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#clara
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2019-01-09
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devn05:01:59

I think they are saying what I might assume to be true. Large numbers of facts coupled with large numbers of rules are likely to create memory pressure as they scale in number. But, I’ll go on record as saying I doubt physical limits are a bottleneck when it comes to performance in Clara. Mechanical sympathists in the audience?

wparker15:01:40

Agreed with (1), with the proviso that one could create multiple sessions and get parallelization that way. Regarding (2), in part I'd have to give the annoying-but-true answer that much depends on the structure and size of your rule/fact set. For many use cases, particularly on clj since it has gotten most of the perf optimization, perf likely is good enough to be a non-issue. CPU can be a concern, especially for rulesets with lots of truth maintenance work. When you say memory bandwidth, do you just mean memory use or the actual speed of retrieval of data from RAM/the CPU cache? It isn't clear to me how you'd optimize the latter effectively running on top of the JVM, but TBH I haven't thought about that level of optimization in the context of Clara. I suspect there's still much lower hanging fruit to work on in term of perf improvements.

eraserhd15:01:13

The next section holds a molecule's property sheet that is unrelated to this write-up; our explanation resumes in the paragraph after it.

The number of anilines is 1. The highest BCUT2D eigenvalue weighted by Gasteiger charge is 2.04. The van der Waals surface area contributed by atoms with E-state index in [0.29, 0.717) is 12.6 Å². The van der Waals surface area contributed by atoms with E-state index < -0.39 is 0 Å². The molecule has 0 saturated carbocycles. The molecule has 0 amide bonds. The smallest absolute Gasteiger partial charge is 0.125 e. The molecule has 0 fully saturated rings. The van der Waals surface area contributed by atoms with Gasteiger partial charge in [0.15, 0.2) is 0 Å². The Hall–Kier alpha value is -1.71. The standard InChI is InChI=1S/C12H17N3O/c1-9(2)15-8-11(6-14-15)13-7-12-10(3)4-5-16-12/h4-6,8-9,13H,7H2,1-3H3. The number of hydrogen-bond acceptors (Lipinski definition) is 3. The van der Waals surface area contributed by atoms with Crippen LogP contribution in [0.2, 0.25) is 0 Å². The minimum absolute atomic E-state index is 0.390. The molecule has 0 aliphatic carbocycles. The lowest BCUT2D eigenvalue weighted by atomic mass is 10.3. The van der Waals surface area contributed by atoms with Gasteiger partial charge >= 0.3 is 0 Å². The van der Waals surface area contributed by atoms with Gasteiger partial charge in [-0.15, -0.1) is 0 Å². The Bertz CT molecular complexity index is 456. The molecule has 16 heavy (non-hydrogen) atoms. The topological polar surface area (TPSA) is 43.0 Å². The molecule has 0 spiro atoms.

@mikerod by memory bandwidth, I mean memory bus speed. If the working set is larger than cache, I assume the speed constraint is loading the data to the CPU, not number crunching.

eraserhd15:01:28

And the way to optimize it is to choose a different AWS instance type :D

mikerod15:01:59

I see. Thanks for clarifying

mikerod15:01:44

Yeah. All of this can contribute. The underlying hardware solution would likely be a last resort time. But if you are seeing a perf issue and can get profiler sampling data that could be useful.

mikerod15:01:50

There are also some ways to look at tracing output to get a sense of count of times parts of the network were evaluated. Sometimes you can look for outliers there

wparker15:01:23

Keep in mind that the CPU cache will hold more than just what you think of as the data e.g. routines of the JVM itself, methods from the Clojure runtime, Clara itself, etc. If you were trying to make the cache efficient that might dominate the actual “data” you’re working with. I’m a bit skeptical that that’s your dominating performance factor though - agreed with Mike that a profiler snapshot showing what’s taking time in Clara would be helpful.